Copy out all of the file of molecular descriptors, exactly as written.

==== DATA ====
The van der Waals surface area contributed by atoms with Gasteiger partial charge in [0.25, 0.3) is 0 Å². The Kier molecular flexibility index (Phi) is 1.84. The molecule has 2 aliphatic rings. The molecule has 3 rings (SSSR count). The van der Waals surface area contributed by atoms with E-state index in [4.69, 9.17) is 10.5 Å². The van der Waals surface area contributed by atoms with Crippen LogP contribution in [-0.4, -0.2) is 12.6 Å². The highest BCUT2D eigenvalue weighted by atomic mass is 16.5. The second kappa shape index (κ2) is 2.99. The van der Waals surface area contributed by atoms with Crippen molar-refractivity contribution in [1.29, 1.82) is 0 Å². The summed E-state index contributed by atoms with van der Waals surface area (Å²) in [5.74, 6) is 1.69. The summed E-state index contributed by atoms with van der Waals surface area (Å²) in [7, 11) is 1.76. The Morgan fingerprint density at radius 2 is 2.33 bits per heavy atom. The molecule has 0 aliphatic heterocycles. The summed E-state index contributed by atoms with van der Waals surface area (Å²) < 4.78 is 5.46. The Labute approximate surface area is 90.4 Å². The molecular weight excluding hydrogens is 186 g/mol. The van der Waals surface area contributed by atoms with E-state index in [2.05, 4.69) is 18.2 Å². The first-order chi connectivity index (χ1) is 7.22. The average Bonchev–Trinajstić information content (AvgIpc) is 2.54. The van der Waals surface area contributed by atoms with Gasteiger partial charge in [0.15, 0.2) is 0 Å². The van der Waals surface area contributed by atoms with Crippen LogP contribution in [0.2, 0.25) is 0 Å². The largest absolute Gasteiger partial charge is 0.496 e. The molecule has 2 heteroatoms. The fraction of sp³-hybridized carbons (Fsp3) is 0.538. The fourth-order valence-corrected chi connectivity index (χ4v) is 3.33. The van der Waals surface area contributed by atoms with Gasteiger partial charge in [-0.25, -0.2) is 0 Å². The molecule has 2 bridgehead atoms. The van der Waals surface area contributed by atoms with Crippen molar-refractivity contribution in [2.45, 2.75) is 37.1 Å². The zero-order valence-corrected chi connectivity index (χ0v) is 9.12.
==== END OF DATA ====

The van der Waals surface area contributed by atoms with Gasteiger partial charge in [0.25, 0.3) is 0 Å². The Kier molecular flexibility index (Phi) is 1.84. The molecule has 2 aliphatic rings. The molecule has 3 rings (SSSR count). The van der Waals surface area contributed by atoms with E-state index in [4.69, 9.17) is 10.5 Å². The van der Waals surface area contributed by atoms with Crippen LogP contribution in [-0.4, -0.2) is 12.6 Å². The highest BCUT2D eigenvalue weighted by atomic mass is 16.5. The second kappa shape index (κ2) is 2.99. The van der Waals surface area contributed by atoms with Crippen molar-refractivity contribution in [1.29, 1.82) is 0 Å². The summed E-state index contributed by atoms with van der Waals surface area (Å²) in [5.74, 6) is 1.69. The summed E-state index contributed by atoms with van der Waals surface area (Å²) in [7, 11) is 1.76. The Morgan fingerprint density at radius 2 is 2.33 bits per heavy atom. The molecule has 0 aliphatic heterocycles. The summed E-state index contributed by atoms with van der Waals surface area (Å²) < 4.78 is 5.46. The Labute approximate surface area is 90.4 Å². The molecular weight excluding hydrogens is 186 g/mol. The van der Waals surface area contributed by atoms with E-state index in [2.05, 4.69) is 18.2 Å². The first-order chi connectivity index (χ1) is 7.22. The average Bonchev–Trinajstić information content (AvgIpc) is 2.54. The van der Waals surface area contributed by atoms with Gasteiger partial charge in [0.15, 0.2) is 0 Å². The van der Waals surface area contributed by atoms with Crippen LogP contribution in [0.2, 0.25) is 0 Å². The largest absolute Gasteiger partial charge is 0.496 e. The molecule has 2 heteroatoms. The fraction of sp³-hybridized carbons (Fsp3) is 0.538. The fourth-order valence-corrected chi connectivity index (χ4v) is 3.33. The van der Waals surface area contributed by atoms with Gasteiger partial charge in [-0.25, -0.2) is 0 Å². The molecule has 2 bridgehead atoms. The van der Waals surface area contributed by atoms with Crippen molar-refractivity contribution in [2.45, 2.75) is 37.1 Å². The zero-order valence-corrected chi connectivity index (χ0v) is 9.12.